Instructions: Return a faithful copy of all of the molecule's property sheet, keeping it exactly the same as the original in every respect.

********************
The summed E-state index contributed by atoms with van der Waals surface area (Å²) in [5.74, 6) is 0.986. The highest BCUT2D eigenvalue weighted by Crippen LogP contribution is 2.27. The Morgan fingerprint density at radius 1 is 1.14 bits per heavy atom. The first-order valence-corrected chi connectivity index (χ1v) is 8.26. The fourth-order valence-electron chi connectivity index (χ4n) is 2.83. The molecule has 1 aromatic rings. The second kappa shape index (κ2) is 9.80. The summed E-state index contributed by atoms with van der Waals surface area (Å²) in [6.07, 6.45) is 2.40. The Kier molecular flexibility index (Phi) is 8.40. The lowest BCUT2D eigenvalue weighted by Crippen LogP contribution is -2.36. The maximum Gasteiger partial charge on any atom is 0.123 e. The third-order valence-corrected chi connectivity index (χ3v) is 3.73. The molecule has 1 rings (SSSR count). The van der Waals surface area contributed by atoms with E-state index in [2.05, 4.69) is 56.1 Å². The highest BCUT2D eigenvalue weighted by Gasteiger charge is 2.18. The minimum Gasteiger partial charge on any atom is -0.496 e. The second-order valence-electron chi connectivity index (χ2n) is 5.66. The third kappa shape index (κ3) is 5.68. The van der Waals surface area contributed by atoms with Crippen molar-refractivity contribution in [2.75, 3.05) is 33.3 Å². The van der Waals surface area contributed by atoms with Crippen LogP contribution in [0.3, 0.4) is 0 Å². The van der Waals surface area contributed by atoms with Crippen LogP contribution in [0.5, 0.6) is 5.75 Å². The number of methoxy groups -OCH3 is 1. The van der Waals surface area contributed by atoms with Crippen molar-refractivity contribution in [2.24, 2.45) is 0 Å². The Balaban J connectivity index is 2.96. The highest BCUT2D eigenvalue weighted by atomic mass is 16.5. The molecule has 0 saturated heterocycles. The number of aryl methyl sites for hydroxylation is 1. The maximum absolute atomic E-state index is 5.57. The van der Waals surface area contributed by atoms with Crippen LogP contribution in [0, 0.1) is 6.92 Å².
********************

The summed E-state index contributed by atoms with van der Waals surface area (Å²) in [5.74, 6) is 0.986. The highest BCUT2D eigenvalue weighted by Crippen LogP contribution is 2.27. The Morgan fingerprint density at radius 1 is 1.14 bits per heavy atom. The first-order valence-corrected chi connectivity index (χ1v) is 8.26. The fourth-order valence-electron chi connectivity index (χ4n) is 2.83. The molecule has 1 aromatic rings. The second kappa shape index (κ2) is 9.80. The summed E-state index contributed by atoms with van der Waals surface area (Å²) in [6.07, 6.45) is 2.40. The Kier molecular flexibility index (Phi) is 8.40. The lowest BCUT2D eigenvalue weighted by Crippen LogP contribution is -2.36. The maximum Gasteiger partial charge on any atom is 0.123 e. The third-order valence-corrected chi connectivity index (χ3v) is 3.73. The molecule has 1 rings (SSSR count). The van der Waals surface area contributed by atoms with E-state index in [2.05, 4.69) is 56.1 Å². The highest BCUT2D eigenvalue weighted by Gasteiger charge is 2.18. The minimum Gasteiger partial charge on any atom is -0.496 e. The second-order valence-electron chi connectivity index (χ2n) is 5.66. The third kappa shape index (κ3) is 5.68. The van der Waals surface area contributed by atoms with Crippen molar-refractivity contribution in [2.75, 3.05) is 33.3 Å². The van der Waals surface area contributed by atoms with Crippen LogP contribution in [0.3, 0.4) is 0 Å². The van der Waals surface area contributed by atoms with Crippen LogP contribution in [0.5, 0.6) is 5.75 Å². The number of methoxy groups -OCH3 is 1. The van der Waals surface area contributed by atoms with Crippen molar-refractivity contribution in [2.24, 2.45) is 0 Å². The Balaban J connectivity index is 2.96. The highest BCUT2D eigenvalue weighted by atomic mass is 16.5. The molecule has 0 saturated heterocycles. The number of aryl methyl sites for hydroxylation is 1. The maximum absolute atomic E-state index is 5.57. The van der Waals surface area contributed by atoms with Crippen LogP contribution in [0, 0.1) is 6.92 Å².